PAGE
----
Get a small piece of marzipan and wrap an about 1 cm long piece of candied ginger in it. Make sure the ginger is surrounded by marzipan on all sides. Repeat this until all the marzipan is gone and ... it might look like this.

Put the cocoa powder (I still got some chocolate orange one from Sugar and Crumbs) in a small bowl and roll the marzipan ... eh ... rolls in it, so that it gets all nicely coated with cocoa powder. How does that look (be careful with your imagination)?

Well, I would have said now, that's all, folks! But somehow we need to distract a bit from that look. So I decided to stick a sliced almond piece into each one.

That already makes a difference. Now ... that's all, folks! We only need to transfer them to another plate for looks.

Just last week while visiting a friend, I got a surprise gift. He is an artist and 'paints' pictures with metal pieces. He goes all over and collects all kind of metal objects to use them in his pictures. Some pictures he sells and others just stay in his place. Maybe he will do an exhibition with them one day. 
Anyway, he also got some old silverware, which you can see now in my picture. I was going to destroy those pieces to use them for painting, but he thought I might appreciate them more.
How do you like them?
Now the question still remains, whether I'm lazy or crazy.
While hanging around - at the computer - I noticed that I didn't take part in We  Should Cocoa for a while. In fact the last post I could find on my blog was from June 2012: Galway Irish Coffee Tiramisu.


I thought it would be about time to have a go again. Here, though comes the lazy problem again. The person who invented the We Should Cocoa challenge had me already kept busy with one of her last posts: Chocolate Log Blog: Chocolate Walnut Pastries. I tried to bake some from memory after reading this post once.
So I didn't want to do baking of any kind again this time. Therefore I went for the Ginger-Marzipan-Chocolate-Pralines. This month theme of We Should Cocoa is 'Ginger' and it is hosted by Jen from Blue Kitchen Bakes.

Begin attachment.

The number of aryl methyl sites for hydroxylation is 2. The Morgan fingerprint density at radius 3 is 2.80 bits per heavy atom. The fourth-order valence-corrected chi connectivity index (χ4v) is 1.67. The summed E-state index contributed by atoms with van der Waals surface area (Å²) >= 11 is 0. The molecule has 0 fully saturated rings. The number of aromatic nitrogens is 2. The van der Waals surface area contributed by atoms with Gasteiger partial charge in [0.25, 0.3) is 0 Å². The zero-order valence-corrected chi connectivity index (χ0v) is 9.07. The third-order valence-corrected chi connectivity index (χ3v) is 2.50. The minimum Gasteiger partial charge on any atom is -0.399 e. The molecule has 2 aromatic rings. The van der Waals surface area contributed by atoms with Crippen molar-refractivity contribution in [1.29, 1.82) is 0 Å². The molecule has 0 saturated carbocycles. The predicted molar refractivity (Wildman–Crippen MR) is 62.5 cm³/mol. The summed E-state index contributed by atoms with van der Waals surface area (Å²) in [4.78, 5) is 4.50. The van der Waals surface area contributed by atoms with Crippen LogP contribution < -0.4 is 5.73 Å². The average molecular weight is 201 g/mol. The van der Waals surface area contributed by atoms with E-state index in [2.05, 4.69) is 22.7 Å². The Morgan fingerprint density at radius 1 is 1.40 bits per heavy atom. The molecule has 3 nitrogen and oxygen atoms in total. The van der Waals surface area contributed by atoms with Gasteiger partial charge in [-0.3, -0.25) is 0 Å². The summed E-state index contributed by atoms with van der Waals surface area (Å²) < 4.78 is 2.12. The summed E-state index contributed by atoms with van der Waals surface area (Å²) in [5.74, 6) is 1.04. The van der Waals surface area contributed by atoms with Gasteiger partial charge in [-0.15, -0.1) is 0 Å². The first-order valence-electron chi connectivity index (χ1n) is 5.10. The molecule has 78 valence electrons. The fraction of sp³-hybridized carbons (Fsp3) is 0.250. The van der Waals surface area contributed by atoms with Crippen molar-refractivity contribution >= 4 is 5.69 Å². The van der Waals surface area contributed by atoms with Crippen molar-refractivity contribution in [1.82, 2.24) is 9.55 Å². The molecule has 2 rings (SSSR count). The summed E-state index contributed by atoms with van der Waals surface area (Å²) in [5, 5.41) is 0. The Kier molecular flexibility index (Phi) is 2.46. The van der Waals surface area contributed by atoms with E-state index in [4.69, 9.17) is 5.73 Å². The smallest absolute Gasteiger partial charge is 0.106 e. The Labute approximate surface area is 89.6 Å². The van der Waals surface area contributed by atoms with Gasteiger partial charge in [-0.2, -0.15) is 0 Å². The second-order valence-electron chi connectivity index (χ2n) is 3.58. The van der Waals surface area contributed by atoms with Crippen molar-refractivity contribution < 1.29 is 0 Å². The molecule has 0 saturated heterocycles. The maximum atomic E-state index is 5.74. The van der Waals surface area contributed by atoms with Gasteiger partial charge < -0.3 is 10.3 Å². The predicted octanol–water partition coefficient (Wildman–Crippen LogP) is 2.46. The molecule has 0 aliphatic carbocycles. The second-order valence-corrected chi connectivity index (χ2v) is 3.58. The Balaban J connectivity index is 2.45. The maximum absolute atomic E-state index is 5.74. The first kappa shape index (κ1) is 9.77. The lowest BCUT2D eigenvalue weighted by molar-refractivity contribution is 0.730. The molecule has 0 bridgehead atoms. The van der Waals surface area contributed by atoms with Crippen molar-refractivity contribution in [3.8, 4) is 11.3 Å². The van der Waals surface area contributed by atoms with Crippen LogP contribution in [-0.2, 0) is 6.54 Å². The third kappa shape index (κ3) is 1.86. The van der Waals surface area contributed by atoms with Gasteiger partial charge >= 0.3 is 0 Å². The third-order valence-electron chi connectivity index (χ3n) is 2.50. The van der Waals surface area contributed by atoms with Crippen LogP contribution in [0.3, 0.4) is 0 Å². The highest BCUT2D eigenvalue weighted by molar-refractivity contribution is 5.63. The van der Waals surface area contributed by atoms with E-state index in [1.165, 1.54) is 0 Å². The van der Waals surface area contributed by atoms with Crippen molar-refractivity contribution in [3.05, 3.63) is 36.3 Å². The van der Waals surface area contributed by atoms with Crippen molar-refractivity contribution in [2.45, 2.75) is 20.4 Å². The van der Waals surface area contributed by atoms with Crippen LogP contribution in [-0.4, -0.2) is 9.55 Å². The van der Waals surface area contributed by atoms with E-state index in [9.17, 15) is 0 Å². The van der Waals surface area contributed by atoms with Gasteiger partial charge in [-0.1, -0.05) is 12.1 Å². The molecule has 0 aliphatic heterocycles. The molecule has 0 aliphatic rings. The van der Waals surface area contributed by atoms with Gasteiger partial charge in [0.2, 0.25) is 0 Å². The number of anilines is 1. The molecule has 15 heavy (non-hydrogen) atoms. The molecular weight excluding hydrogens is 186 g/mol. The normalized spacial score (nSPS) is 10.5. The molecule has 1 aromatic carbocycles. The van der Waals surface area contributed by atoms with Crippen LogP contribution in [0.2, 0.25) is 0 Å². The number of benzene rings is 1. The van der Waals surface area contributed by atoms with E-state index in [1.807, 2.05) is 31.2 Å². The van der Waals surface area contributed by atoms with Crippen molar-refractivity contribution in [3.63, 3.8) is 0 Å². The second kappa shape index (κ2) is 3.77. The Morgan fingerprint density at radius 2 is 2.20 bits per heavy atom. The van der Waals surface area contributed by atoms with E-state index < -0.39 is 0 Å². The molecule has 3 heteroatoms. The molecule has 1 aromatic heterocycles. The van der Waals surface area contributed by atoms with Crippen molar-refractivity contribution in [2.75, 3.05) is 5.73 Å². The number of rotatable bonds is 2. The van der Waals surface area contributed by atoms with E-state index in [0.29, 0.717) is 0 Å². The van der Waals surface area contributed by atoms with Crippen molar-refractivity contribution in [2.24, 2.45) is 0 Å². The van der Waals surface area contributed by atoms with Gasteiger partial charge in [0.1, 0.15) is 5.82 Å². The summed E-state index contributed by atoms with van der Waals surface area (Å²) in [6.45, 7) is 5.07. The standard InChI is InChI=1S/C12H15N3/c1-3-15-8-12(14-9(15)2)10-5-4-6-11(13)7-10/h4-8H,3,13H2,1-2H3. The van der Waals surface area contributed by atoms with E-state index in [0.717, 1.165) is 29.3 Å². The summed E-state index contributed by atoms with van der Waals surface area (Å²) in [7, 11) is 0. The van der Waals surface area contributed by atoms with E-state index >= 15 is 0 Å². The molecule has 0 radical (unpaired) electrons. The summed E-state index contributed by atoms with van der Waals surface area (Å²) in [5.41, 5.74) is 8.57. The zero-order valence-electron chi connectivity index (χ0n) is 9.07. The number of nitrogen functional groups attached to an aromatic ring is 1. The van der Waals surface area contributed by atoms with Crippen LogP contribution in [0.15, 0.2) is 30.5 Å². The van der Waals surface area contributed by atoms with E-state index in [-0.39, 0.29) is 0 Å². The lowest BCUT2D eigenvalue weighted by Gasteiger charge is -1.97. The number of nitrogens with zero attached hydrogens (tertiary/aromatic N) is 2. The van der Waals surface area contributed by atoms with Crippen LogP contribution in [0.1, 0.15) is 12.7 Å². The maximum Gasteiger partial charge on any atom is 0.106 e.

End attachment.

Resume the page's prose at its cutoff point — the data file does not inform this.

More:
Now bit by bit a bit more about being crazy ...
This recipe was kind of a low cost one. I didn't use any further energy apart what came from my body. So it could work for ...

Credit Crunch Munch

... this month. Camilla from Fab Food 4 All wanted to see something for dessert this month. Hey, you could use the pralines as well for that. Camilla is doing this challenge together with Helen from Fuss Free Flavours.
In order to further demonstrate that this recipe is frugal, I'm going to enter this post as well to Recipe of the week from A Mummy Too.

Link up your recipe of the week

And finally, I add this as well to Javelin Warrior's Made with Love Mondays and, hey, this time it's really Monday.


If that's not crazy, orinally I just wanted to take part in one challenge and I was lazy and now ... I end up with entering in multiple challenges.
Above that, ff you know any further challenges these pralines would fit into this month, let me know! Then we got a nice collection of challenges other can take part in as well.

Sunday, 10 February 2013

Anti-Rabbit Salad with Honey Mustard Dressing

"Hey, are you eating again the food of the rabbit?!" "Poor rabbit, you are eating up all it's food!"
Did you hear a comment like this before, while enjoying a portion of salad?
From time to time I'm getting such comments.
What can we say about this? A lot!
My rabbit like some good fresh green salad leaves. Carrots it appreciates as well. She even gladly goes for some herbs. Well, some days I gave her some Thai basil and ... she absolutely devoured it.
Well, it's true then! Are you eating up the food of the rabbit?

Not exactly! A good salad is more than just a few green leaves of salad.

A keen observer might see a few things in that salad a rabbit for sure would not appreciate at all.

Let us though go a bit into detail with preparing our Anti-Rabbit Salad. That way, the rabbit for sure would never like it, but I hope you do.

Ingredients (amounts according to taste):
Tomatoes, according to size halved, quartered or even further
Physalis, halved
Gorgonzola, in big chunks
Walnuts ... obviously without shell, broken into smaller pieces

Honey Mustard Dressing:
Balsamic vinegar or lemon juice
3 x as much olive oil
1 tsp mustard
1 tsp honey
Salt and pepper according to taste

Put the ingredients for the dressing into a dressing shaker (old, empty and clean jam jar) and give it a good shake to bring all the ingredients together.
Put the rocket, tomatoes, physalis and the walnuts in a bowl. Pour over the dressing and mix it through carefully.
The gorgonzola I reserve for the finish in order that it doesn't fall further into smaller pieces because I like big fat chunks of it to get the full blast of the cheese flavour.